NORTON SHORES, Mich. — Last month, Abbey Sladick was celebrating her one year wedding anniversary. This month, her mother-in-law is celebrating that her son found a perfect match — literally.
Unbeknownst to Neil Sladick, when he found the love of his life he also found the woman who would save his stepmother's life.
Cheryl Sladick has spent nearly three years undergoing dialysis for twelve hours a week. She became sick about a year after the two began dating. A rare, autoimmune disease called Goodpasture Syndrome has basically wiped out her kidneys.
Doctors told Sladick that she would need dialysis for the rest of her life, unless she received a kidney transplant.
"Right from the very start, Abbey said 'I'll be tested'," Cheryl Sladick recalled. "But I never thought she would match me. Never."
Abbey and Neil tied the knot in June 2015. Six months later, Abbey began the process of getting tested to determine if she was, indeed a match.
She passed the first hurdle, when doctors told her she had the same blood type: A positive.
"And then there were more tests and more tests, and it turns out we're a five out of six antigen match, which is basically one of the best matches you can get," Abbey told FOX 17 News. "The doctors actually thought we were biological mother and daughter... All the pieces just kept falling into place, and so I knew it was just meant to be."
Abbey, who's blogging about the experience, explained the incredible odds by writing: "Except in cases of identical twins and some siblings, it is rare to get a six-antigen match between two people, especially if they are unrelated. The chance of a perfect or six-antigen match between two unrelated people is about one in 100,000."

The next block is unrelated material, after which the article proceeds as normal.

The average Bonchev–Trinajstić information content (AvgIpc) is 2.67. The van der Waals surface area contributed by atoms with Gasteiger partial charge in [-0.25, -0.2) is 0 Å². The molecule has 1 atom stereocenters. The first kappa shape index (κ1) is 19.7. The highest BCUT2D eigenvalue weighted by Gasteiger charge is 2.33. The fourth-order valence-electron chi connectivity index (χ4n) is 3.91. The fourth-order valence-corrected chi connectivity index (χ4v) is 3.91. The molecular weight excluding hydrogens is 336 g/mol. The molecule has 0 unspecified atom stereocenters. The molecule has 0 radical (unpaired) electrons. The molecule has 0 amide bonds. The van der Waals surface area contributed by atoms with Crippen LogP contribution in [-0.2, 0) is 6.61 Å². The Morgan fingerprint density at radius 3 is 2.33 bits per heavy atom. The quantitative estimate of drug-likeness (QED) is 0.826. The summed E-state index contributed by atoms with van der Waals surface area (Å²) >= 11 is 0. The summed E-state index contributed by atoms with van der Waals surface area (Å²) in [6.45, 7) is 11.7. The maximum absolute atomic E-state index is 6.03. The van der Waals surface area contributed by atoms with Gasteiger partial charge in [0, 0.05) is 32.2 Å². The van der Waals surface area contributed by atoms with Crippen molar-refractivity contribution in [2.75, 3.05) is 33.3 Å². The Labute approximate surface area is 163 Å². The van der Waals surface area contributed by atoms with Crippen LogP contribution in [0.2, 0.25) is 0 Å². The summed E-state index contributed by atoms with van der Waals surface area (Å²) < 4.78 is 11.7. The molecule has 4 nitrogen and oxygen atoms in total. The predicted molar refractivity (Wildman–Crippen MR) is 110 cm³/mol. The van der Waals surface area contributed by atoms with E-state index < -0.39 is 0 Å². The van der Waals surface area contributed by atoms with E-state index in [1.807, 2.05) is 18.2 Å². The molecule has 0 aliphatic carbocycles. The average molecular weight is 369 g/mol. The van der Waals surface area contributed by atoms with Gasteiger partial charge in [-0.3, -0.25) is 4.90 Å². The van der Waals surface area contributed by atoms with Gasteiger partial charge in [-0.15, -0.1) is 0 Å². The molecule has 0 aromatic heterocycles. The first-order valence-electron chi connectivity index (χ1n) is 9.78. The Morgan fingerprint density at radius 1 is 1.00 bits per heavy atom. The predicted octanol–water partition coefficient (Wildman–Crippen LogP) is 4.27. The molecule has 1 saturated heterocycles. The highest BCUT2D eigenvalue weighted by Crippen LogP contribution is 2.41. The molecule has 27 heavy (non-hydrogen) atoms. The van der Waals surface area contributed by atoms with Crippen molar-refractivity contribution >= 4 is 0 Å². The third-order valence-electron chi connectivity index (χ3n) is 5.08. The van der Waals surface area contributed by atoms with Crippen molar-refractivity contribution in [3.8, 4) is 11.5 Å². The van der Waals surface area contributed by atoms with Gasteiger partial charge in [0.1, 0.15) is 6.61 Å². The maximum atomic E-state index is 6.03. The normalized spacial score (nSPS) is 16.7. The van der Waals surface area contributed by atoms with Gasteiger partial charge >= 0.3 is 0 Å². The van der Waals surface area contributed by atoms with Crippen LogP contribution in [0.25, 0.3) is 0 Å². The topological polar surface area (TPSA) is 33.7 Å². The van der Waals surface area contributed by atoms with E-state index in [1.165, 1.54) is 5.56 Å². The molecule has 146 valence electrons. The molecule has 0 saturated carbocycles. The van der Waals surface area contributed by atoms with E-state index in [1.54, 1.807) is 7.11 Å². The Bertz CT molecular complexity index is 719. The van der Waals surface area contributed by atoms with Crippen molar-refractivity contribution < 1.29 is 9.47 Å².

Cheryl's daughter and grandchildren were also tested, but were not a match.
"I was so thrilled, and I started crying," Cheryl said. "It's just a wonderful thing. And really, until it's given to you, you have no idea, what a gift of life it is... Abbey's giving me my life back."
Abbey plans to "share her spare" and donate her kidney to Cheryl on July 18, at Mercy Health Saint Mary's in Grand Rapids.
"It's just wonderful to know that Cheryl is going to be able to live a healthy life again," she said. "It's just surreal, I guess, to be able to give to someone. It just doesn't seem real. But she would do the same thing for me. There's no question that it's supposed to happen."
Both women are leaning on each other and their faith as they prepare for surgery. Cheryl is already looking forward to a new life, filled with more time with her grandchildren and great-grandchildren. She's also excited about traveling down Route 66, something she wasn't able to do on dialysis.
"There's really no words that really say thank you enough," Cheryl explained. "...It's giving me my life back. How can you say thank you enough for giving you your life back? How can you do that?"
Abbey is humble about becoming a living organ donor, but said she hopes her story will inspire others to give.
"I really want people to see that organ donation is not a scary thing," she said. "It's really a great opportunity to help other people... For me to be able to help Cheryl in this way, is just a blessing to me."
Abbey said her husband has been by her side throughout the experience, and said he's "really excited" and "amazed" that they are such a great match.
"I have no doubt that God is going to take care of us," she said. "And, if He made it that we were a match, He's going to see it through and make it the rest of the way."